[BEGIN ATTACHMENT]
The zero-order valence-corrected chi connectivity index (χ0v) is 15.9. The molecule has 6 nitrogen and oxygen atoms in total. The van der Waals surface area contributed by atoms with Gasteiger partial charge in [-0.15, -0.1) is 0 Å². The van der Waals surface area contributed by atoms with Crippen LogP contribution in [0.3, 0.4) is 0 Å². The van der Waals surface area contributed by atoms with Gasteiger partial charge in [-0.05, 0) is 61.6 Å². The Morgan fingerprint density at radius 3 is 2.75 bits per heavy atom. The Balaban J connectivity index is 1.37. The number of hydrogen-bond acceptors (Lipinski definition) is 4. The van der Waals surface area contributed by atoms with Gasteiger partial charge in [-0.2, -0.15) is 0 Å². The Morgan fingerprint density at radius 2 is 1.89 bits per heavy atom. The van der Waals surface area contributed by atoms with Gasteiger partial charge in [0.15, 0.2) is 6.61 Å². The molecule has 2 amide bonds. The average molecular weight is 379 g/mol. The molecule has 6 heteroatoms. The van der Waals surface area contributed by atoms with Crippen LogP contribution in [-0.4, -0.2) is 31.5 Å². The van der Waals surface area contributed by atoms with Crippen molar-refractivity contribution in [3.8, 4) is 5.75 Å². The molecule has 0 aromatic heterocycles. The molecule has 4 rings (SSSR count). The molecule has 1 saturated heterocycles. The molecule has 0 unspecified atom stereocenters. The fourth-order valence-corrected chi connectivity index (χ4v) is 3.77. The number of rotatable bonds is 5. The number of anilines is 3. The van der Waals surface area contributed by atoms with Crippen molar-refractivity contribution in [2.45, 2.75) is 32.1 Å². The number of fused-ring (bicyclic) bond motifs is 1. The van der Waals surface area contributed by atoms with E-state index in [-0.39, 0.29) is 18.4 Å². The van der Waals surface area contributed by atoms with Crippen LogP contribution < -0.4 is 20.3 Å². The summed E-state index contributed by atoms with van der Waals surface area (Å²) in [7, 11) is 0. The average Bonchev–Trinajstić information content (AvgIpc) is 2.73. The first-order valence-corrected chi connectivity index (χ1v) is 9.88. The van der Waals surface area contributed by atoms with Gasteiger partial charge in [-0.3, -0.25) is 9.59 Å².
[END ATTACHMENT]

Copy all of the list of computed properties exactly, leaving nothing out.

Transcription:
The zero-order valence-corrected chi connectivity index (χ0v) is 15.9. The molecule has 6 nitrogen and oxygen atoms in total. The van der Waals surface area contributed by atoms with Gasteiger partial charge in [-0.15, -0.1) is 0 Å². The van der Waals surface area contributed by atoms with Crippen LogP contribution in [0.3, 0.4) is 0 Å². The van der Waals surface area contributed by atoms with Gasteiger partial charge in [-0.05, 0) is 61.6 Å². The Morgan fingerprint density at radius 3 is 2.75 bits per heavy atom. The Balaban J connectivity index is 1.37. The number of hydrogen-bond acceptors (Lipinski definition) is 4. The van der Waals surface area contributed by atoms with Gasteiger partial charge in [-0.2, -0.15) is 0 Å². The Morgan fingerprint density at radius 2 is 1.89 bits per heavy atom. The van der Waals surface area contributed by atoms with Gasteiger partial charge in [0.15, 0.2) is 6.61 Å². The molecule has 2 amide bonds. The average molecular weight is 379 g/mol. The molecule has 6 heteroatoms. The van der Waals surface area contributed by atoms with Crippen LogP contribution in [-0.4, -0.2) is 31.5 Å². The van der Waals surface area contributed by atoms with Crippen molar-refractivity contribution in [3.8, 4) is 5.75 Å². The molecule has 0 aromatic heterocycles. The molecule has 4 rings (SSSR count). The molecule has 1 saturated heterocycles. The molecule has 0 unspecified atom stereocenters. The fourth-order valence-corrected chi connectivity index (χ4v) is 3.77. The number of rotatable bonds is 5. The number of anilines is 3. The van der Waals surface area contributed by atoms with Crippen molar-refractivity contribution in [2.45, 2.75) is 32.1 Å². The number of fused-ring (bicyclic) bond motifs is 1. The van der Waals surface area contributed by atoms with E-state index in [-0.39, 0.29) is 18.4 Å². The van der Waals surface area contributed by atoms with Crippen LogP contribution < -0.4 is 20.3 Å². The summed E-state index contributed by atoms with van der Waals surface area (Å²) in [7, 11) is 0. The average Bonchev–Trinajstić information content (AvgIpc) is 2.73. The first-order valence-corrected chi connectivity index (χ1v) is 9.88. The van der Waals surface area contributed by atoms with Gasteiger partial charge in [-0.3, -0.25) is 9.59 Å².